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    Workstream | 4 min read

    3 Steps to Finding and Bringing in the Best Hourly Employees

    Managers responsible for recruiting hourly workers for the success of their businesses, typically do a good job of bringing candidates to the door and keeping them long enough to recoup their hiring costs. Unfortunately, not much is gained after the initial employment honeymoon is over. 

    According to the Bureau of Labor Statistics (BLS), hourly employee turnover rates historically run from 70 to 120% per year in most industries. With these kinds of frequently published rates announced through media outlets, it's obvious why some employers blindly accept that it will always be this way, so deal with it. But what if there was a better way of finding the good employees and keeping them longer than the average time period? What if we could skew the BLS statistics to our favor?

    The good news is that we can make a positive change simply by getting back to the basics of looking at the job in the right way, know who we are looking for, and knowing where to look. Here are those three steps explained that you can begin implementing today to make a positive difference in your hourly employee turnover rate. 

    Step 1: Look at the Job in the Right Way 

    When we lose hourly employees, our first instinct is to place an advertisement for the position(s) and hope to get the best employee to apply. That kind of logic is akin to throwing a line with a hook on it in the water without any bait hoping that something bites it. Instead of taking the hoping and wishing route, let's look at the vacant position in a different light.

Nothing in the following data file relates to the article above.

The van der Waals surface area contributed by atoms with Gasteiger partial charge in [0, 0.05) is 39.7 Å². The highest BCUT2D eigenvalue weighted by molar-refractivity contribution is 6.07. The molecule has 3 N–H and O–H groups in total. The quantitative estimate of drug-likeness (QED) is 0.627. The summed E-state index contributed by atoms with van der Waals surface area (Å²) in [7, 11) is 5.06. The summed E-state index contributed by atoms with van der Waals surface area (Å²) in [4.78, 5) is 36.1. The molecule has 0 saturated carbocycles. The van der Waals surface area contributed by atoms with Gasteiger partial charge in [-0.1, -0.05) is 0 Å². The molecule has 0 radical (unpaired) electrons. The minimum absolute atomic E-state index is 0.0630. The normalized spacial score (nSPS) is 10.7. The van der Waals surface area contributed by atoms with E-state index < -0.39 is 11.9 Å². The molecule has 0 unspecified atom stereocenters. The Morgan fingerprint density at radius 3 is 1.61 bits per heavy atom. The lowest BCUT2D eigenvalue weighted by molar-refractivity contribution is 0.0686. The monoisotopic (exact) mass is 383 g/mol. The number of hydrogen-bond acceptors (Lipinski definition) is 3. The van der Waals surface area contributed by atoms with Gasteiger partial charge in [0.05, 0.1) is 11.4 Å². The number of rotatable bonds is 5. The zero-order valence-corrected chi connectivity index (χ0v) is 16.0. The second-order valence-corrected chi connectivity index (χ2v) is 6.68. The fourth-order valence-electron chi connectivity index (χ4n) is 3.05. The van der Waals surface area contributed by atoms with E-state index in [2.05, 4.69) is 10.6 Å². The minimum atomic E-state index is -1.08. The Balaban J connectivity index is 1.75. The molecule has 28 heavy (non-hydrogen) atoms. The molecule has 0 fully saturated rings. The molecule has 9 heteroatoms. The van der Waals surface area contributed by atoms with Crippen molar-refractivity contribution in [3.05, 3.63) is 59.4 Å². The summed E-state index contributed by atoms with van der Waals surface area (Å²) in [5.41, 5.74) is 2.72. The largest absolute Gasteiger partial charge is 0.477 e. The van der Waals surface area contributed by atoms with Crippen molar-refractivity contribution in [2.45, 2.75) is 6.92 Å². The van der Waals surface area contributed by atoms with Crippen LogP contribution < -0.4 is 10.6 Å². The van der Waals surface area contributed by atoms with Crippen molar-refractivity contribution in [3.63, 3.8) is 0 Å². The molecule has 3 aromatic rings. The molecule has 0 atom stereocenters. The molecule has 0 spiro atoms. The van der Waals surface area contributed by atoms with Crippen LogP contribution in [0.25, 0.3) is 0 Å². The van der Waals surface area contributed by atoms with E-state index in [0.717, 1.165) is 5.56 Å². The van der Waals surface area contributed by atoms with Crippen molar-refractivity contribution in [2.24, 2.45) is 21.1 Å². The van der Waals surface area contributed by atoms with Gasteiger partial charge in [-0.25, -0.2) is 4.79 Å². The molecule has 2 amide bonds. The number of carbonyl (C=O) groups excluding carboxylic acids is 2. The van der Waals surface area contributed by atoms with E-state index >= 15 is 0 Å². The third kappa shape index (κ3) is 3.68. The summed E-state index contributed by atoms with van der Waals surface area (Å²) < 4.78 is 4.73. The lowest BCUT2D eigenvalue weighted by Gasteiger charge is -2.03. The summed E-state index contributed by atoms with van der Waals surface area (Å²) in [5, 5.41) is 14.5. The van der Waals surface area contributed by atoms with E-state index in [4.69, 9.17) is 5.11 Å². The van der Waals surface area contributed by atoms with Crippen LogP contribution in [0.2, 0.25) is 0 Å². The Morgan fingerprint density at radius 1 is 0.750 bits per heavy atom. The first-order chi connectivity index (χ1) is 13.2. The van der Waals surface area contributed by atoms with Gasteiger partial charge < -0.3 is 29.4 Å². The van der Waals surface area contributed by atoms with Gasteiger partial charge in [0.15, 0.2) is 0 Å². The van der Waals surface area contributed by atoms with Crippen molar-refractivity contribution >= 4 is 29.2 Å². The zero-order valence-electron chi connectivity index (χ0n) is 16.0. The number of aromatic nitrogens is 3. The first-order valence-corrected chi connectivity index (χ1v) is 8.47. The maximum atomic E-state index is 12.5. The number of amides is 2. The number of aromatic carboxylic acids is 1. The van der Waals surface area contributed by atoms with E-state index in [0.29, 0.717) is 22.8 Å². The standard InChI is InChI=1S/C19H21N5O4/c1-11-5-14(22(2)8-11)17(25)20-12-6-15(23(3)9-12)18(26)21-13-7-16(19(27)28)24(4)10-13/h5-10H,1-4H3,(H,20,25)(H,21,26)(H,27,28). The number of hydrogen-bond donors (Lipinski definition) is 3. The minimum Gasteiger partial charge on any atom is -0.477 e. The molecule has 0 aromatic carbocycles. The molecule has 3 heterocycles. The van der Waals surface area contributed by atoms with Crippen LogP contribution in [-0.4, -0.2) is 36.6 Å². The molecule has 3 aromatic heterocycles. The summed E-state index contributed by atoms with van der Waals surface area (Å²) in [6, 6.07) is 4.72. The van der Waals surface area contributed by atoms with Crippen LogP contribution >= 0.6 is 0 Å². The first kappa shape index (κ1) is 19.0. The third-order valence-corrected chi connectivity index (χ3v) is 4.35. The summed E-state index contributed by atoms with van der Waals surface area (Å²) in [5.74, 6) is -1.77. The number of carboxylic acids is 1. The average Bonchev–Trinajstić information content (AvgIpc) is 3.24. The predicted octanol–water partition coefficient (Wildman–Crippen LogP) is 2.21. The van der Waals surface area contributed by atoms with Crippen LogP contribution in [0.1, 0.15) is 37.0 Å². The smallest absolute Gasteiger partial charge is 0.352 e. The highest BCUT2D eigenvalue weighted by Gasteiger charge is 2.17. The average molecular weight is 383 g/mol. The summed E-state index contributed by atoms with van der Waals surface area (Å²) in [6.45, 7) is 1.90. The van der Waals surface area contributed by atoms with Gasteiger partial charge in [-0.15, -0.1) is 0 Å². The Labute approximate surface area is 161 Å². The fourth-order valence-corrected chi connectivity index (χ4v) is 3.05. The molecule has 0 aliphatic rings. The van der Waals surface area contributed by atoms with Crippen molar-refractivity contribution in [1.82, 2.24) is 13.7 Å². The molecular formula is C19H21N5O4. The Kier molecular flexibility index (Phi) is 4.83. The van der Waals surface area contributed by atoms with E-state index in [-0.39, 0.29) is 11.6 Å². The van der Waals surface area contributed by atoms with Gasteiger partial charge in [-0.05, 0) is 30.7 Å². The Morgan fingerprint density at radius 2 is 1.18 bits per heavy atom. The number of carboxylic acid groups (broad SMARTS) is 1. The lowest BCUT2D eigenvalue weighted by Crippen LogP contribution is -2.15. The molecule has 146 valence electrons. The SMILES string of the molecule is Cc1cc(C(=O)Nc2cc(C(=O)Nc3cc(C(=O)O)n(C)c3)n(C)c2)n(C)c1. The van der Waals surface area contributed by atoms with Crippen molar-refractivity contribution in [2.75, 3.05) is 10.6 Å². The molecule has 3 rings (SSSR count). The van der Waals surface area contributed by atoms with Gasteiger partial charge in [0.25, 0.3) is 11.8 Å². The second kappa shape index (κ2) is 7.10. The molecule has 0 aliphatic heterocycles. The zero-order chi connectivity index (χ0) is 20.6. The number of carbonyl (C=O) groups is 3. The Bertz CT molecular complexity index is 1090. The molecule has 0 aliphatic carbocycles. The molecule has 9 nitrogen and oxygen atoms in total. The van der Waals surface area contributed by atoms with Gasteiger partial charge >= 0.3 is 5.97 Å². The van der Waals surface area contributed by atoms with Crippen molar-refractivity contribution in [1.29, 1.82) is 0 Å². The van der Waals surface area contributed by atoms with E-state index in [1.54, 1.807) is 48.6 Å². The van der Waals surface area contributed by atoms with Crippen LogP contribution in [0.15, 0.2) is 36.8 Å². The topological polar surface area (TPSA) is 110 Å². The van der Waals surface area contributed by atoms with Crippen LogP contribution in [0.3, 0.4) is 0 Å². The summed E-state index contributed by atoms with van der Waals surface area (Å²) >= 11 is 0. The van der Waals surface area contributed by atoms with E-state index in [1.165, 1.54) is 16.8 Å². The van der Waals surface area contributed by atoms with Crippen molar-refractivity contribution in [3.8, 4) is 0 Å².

There are several ways to look at a job, and we all should brainstorm the vacated position from various angles to come up with creative solutions. For now, here are three things to consider: 

    Change the business process. Some jobs can simply be redesigned by altering the business process. Others could be completed eliminated. For example, in some restaurants, there are self-serve beverage stands because it's cheaper to offer free refills than to hire the extra help needed to provide the drinks. Look at the overall business process and see if the position can be changed so that an employee is not needed. 

    Consider consolidating. Perhaps there is a way to fold the vacant position into another employee's job description without causing too much of a burden. Maybe the job can be divided among several employees who are willing to be cross-trained and take on more responsibility. 

    Look into automating the job. Just as how grocery stores have self-checkout lines and data processing companies have automated many positions, perhaps you too can find a way to fill the position with artificial intelligence (AI). Many businesses are experiencing great success using AI to perform some tasks more efficiently and effectively than humans. 

    Step 2: Know Who You Are Looking For 

    We all get into the trap of assuming what a job entails and what a job candidate should be able to do to perform well in that position. Unfortunately, that is not always the case. This is why a good job analysis should be performed every year or so to make sure that what is printed in the job description is what is actually required.